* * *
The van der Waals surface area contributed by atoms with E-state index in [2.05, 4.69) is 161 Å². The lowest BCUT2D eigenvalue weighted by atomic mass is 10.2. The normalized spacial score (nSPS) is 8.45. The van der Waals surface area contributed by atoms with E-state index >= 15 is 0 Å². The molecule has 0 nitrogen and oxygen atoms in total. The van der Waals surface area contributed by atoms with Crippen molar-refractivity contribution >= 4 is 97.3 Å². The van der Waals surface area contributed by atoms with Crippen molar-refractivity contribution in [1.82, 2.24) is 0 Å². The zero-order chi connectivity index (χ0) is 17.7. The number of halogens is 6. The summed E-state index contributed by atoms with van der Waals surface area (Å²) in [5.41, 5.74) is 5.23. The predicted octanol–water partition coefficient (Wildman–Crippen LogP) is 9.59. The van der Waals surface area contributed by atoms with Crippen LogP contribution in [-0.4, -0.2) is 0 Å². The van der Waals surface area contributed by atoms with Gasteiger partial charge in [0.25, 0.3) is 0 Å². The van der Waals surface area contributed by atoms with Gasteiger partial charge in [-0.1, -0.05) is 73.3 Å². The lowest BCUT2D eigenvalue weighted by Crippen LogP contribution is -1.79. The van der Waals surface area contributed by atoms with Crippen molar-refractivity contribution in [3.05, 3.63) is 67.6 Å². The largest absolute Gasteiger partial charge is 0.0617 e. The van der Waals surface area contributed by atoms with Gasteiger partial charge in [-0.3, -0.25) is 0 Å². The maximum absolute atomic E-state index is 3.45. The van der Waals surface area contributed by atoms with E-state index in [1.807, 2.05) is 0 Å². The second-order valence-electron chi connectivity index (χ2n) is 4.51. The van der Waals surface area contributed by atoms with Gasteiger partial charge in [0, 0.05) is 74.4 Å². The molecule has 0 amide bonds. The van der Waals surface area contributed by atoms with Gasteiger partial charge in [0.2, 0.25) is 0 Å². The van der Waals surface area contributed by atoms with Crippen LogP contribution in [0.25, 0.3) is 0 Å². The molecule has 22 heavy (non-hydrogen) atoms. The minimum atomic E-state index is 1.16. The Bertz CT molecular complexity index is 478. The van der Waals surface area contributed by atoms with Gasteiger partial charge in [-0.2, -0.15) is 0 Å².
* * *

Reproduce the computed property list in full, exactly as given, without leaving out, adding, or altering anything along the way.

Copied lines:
The van der Waals surface area contributed by atoms with E-state index in [2.05, 4.69) is 161 Å². The lowest BCUT2D eigenvalue weighted by atomic mass is 10.2. The normalized spacial score (nSPS) is 8.45. The van der Waals surface area contributed by atoms with E-state index >= 15 is 0 Å². The molecule has 0 nitrogen and oxygen atoms in total. The van der Waals surface area contributed by atoms with Crippen molar-refractivity contribution >= 4 is 97.3 Å². The van der Waals surface area contributed by atoms with Crippen molar-refractivity contribution in [1.82, 2.24) is 0 Å². The zero-order chi connectivity index (χ0) is 17.7. The number of halogens is 6. The summed E-state index contributed by atoms with van der Waals surface area (Å²) in [5.41, 5.74) is 5.23. The predicted octanol–water partition coefficient (Wildman–Crippen LogP) is 9.59. The van der Waals surface area contributed by atoms with Crippen LogP contribution in [-0.4, -0.2) is 0 Å². The van der Waals surface area contributed by atoms with Gasteiger partial charge in [0.25, 0.3) is 0 Å². The van der Waals surface area contributed by atoms with Gasteiger partial charge in [-0.1, -0.05) is 73.3 Å². The lowest BCUT2D eigenvalue weighted by Crippen LogP contribution is -1.79. The van der Waals surface area contributed by atoms with Crippen molar-refractivity contribution in [3.05, 3.63) is 67.6 Å². The largest absolute Gasteiger partial charge is 0.0617 e. The van der Waals surface area contributed by atoms with Gasteiger partial charge in [-0.3, -0.25) is 0 Å². The maximum absolute atomic E-state index is 3.45. The van der Waals surface area contributed by atoms with E-state index in [1.807, 2.05) is 0 Å². The second-order valence-electron chi connectivity index (χ2n) is 4.51. The van der Waals surface area contributed by atoms with Gasteiger partial charge in [0, 0.05) is 74.4 Å². The molecule has 0 amide bonds. The van der Waals surface area contributed by atoms with Gasteiger partial charge in [0.2, 0.25) is 0 Å². The van der Waals surface area contributed by atoms with Crippen LogP contribution in [0.25, 0.3) is 0 Å². The molecule has 22 heavy (non-hydrogen) atoms. The minimum atomic E-state index is 1.16. The Bertz CT molecular complexity index is 478. The van der Waals surface area contributed by atoms with Gasteiger partial charge in [-0.2, -0.15) is 0 Å².